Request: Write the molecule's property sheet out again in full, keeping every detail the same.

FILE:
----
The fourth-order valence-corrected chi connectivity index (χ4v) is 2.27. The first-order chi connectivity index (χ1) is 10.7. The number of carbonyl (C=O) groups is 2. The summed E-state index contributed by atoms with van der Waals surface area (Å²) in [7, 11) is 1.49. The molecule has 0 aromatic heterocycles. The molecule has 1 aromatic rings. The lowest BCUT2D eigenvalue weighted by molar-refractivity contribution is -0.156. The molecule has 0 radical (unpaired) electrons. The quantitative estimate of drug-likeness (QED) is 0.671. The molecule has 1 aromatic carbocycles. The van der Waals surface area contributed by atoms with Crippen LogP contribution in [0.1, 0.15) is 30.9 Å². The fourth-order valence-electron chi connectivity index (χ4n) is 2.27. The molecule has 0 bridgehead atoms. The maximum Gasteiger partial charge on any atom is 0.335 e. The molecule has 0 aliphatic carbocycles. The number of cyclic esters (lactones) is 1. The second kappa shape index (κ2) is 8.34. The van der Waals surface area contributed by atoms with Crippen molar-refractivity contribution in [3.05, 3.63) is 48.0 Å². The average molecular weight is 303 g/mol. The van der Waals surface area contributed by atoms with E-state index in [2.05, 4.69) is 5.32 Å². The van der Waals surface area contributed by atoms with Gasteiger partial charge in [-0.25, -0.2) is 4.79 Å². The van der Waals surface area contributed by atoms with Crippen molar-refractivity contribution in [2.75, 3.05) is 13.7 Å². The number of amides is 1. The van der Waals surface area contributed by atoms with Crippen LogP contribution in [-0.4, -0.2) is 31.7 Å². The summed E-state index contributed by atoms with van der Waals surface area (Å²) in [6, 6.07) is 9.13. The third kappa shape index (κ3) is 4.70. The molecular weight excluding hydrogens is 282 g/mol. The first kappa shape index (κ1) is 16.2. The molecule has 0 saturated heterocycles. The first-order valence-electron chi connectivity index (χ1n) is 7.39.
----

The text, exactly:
The fourth-order valence-corrected chi connectivity index (χ4v) is 2.27. The first-order chi connectivity index (χ1) is 10.7. The number of carbonyl (C=O) groups is 2. The summed E-state index contributed by atoms with van der Waals surface area (Å²) in [7, 11) is 1.49. The molecule has 0 aromatic heterocycles. The molecule has 1 aromatic rings. The lowest BCUT2D eigenvalue weighted by molar-refractivity contribution is -0.156. The molecule has 0 radical (unpaired) electrons. The quantitative estimate of drug-likeness (QED) is 0.671. The molecule has 1 aromatic carbocycles. The van der Waals surface area contributed by atoms with Crippen LogP contribution in [0.1, 0.15) is 30.9 Å². The fourth-order valence-electron chi connectivity index (χ4n) is 2.27. The molecule has 0 bridgehead atoms. The maximum Gasteiger partial charge on any atom is 0.335 e. The molecule has 0 aliphatic carbocycles. The number of cyclic esters (lactones) is 1. The second kappa shape index (κ2) is 8.34. The van der Waals surface area contributed by atoms with Crippen molar-refractivity contribution in [3.05, 3.63) is 48.0 Å². The average molecular weight is 303 g/mol. The van der Waals surface area contributed by atoms with E-state index in [2.05, 4.69) is 5.32 Å². The van der Waals surface area contributed by atoms with Gasteiger partial charge in [-0.25, -0.2) is 4.79 Å². The van der Waals surface area contributed by atoms with Crippen molar-refractivity contribution in [2.75, 3.05) is 13.7 Å². The number of amides is 1. The van der Waals surface area contributed by atoms with Crippen LogP contribution in [-0.4, -0.2) is 31.7 Å². The summed E-state index contributed by atoms with van der Waals surface area (Å²) in [6, 6.07) is 9.13. The third kappa shape index (κ3) is 4.70. The molecular weight excluding hydrogens is 282 g/mol. The first kappa shape index (κ1) is 16.2. The molecule has 0 saturated heterocycles. The first-order valence-electron chi connectivity index (χ1n) is 7.39.